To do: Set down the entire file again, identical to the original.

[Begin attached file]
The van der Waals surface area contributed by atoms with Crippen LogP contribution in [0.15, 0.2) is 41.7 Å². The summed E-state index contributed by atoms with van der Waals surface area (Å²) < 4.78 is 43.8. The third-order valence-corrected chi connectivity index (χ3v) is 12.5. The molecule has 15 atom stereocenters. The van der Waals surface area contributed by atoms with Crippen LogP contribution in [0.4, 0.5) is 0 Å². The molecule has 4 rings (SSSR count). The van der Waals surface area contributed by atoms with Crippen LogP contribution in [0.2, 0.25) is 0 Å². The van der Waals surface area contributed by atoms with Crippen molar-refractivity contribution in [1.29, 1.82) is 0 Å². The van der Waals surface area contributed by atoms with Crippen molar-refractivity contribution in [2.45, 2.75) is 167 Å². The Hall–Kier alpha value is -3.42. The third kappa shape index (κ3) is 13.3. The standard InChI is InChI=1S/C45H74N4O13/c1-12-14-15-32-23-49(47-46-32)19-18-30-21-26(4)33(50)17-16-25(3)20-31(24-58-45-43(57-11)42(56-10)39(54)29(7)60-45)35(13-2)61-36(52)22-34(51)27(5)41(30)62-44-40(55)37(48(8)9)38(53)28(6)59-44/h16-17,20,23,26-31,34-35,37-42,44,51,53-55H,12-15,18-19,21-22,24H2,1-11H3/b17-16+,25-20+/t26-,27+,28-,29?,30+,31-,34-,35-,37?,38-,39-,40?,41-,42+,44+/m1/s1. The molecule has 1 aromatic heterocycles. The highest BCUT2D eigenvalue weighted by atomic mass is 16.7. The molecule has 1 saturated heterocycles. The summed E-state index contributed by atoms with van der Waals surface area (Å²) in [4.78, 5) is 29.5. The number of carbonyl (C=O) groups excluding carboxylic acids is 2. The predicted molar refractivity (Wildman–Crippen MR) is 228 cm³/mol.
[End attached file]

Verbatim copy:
The van der Waals surface area contributed by atoms with Crippen LogP contribution in [0.15, 0.2) is 41.7 Å². The summed E-state index contributed by atoms with van der Waals surface area (Å²) < 4.78 is 43.8. The third-order valence-corrected chi connectivity index (χ3v) is 12.5. The molecule has 15 atom stereocenters. The van der Waals surface area contributed by atoms with Crippen LogP contribution in [0.4, 0.5) is 0 Å². The molecule has 4 rings (SSSR count). The van der Waals surface area contributed by atoms with Crippen LogP contribution in [0.2, 0.25) is 0 Å². The van der Waals surface area contributed by atoms with Crippen molar-refractivity contribution in [1.29, 1.82) is 0 Å². The van der Waals surface area contributed by atoms with Crippen molar-refractivity contribution in [2.45, 2.75) is 167 Å². The Hall–Kier alpha value is -3.42. The third kappa shape index (κ3) is 13.3. The standard InChI is InChI=1S/C45H74N4O13/c1-12-14-15-32-23-49(47-46-32)19-18-30-21-26(4)33(50)17-16-25(3)20-31(24-58-45-43(57-11)42(56-10)39(54)29(7)60-45)35(13-2)61-36(52)22-34(51)27(5)41(30)62-44-40(55)37(48(8)9)38(53)28(6)59-44/h16-17,20,23,26-31,34-35,37-42,44,51,53-55H,12-15,18-19,21-22,24H2,1-11H3/b17-16+,25-20+/t26-,27+,28-,29?,30+,31-,34-,35-,37?,38-,39-,40?,41-,42+,44+/m1/s1. The molecule has 1 aromatic heterocycles. The highest BCUT2D eigenvalue weighted by atomic mass is 16.7. The molecule has 1 saturated heterocycles. The summed E-state index contributed by atoms with van der Waals surface area (Å²) in [4.78, 5) is 29.5. The number of carbonyl (C=O) groups excluding carboxylic acids is 2. The predicted molar refractivity (Wildman–Crippen MR) is 228 cm³/mol.